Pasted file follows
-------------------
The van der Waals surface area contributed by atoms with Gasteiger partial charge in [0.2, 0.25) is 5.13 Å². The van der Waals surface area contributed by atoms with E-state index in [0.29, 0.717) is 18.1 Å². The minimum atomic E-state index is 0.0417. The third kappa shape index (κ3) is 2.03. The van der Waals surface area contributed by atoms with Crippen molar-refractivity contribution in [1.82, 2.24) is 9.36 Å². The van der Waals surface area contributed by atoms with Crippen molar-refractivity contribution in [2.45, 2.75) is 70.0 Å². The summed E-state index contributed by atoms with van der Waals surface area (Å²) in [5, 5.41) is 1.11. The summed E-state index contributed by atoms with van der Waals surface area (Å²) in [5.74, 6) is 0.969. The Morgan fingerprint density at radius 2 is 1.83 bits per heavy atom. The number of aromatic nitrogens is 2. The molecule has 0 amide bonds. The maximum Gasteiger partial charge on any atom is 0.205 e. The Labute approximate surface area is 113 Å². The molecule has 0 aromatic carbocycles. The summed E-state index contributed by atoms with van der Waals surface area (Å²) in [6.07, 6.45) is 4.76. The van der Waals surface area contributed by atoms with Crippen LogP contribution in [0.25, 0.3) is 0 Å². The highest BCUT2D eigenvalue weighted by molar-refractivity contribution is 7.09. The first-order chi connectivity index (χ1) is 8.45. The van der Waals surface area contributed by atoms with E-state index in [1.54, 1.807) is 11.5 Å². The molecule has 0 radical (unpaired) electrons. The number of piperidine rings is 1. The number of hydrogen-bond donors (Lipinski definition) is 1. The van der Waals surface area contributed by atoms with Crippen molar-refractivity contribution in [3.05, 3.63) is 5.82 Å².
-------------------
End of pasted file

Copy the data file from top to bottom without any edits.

The van der Waals surface area contributed by atoms with Gasteiger partial charge in [0.2, 0.25) is 5.13 Å². The van der Waals surface area contributed by atoms with E-state index in [0.29, 0.717) is 18.1 Å². The minimum atomic E-state index is 0.0417. The third kappa shape index (κ3) is 2.03. The van der Waals surface area contributed by atoms with Crippen molar-refractivity contribution in [1.82, 2.24) is 9.36 Å². The van der Waals surface area contributed by atoms with Crippen molar-refractivity contribution in [2.45, 2.75) is 70.0 Å². The summed E-state index contributed by atoms with van der Waals surface area (Å²) in [5, 5.41) is 1.11. The summed E-state index contributed by atoms with van der Waals surface area (Å²) in [5.74, 6) is 0.969. The Morgan fingerprint density at radius 2 is 1.83 bits per heavy atom. The number of aromatic nitrogens is 2. The molecule has 0 amide bonds. The maximum Gasteiger partial charge on any atom is 0.205 e. The Labute approximate surface area is 113 Å². The molecule has 0 aromatic carbocycles. The summed E-state index contributed by atoms with van der Waals surface area (Å²) in [6.07, 6.45) is 4.76. The van der Waals surface area contributed by atoms with Crippen LogP contribution in [0.25, 0.3) is 0 Å². The highest BCUT2D eigenvalue weighted by molar-refractivity contribution is 7.09. The first-order chi connectivity index (χ1) is 8.45. The van der Waals surface area contributed by atoms with E-state index in [1.54, 1.807) is 11.5 Å². The molecule has 0 radical (unpaired) electrons. The number of piperidine rings is 1. The number of hydrogen-bond donors (Lipinski definition) is 1. The van der Waals surface area contributed by atoms with Crippen molar-refractivity contribution in [3.05, 3.63) is 5.82 Å².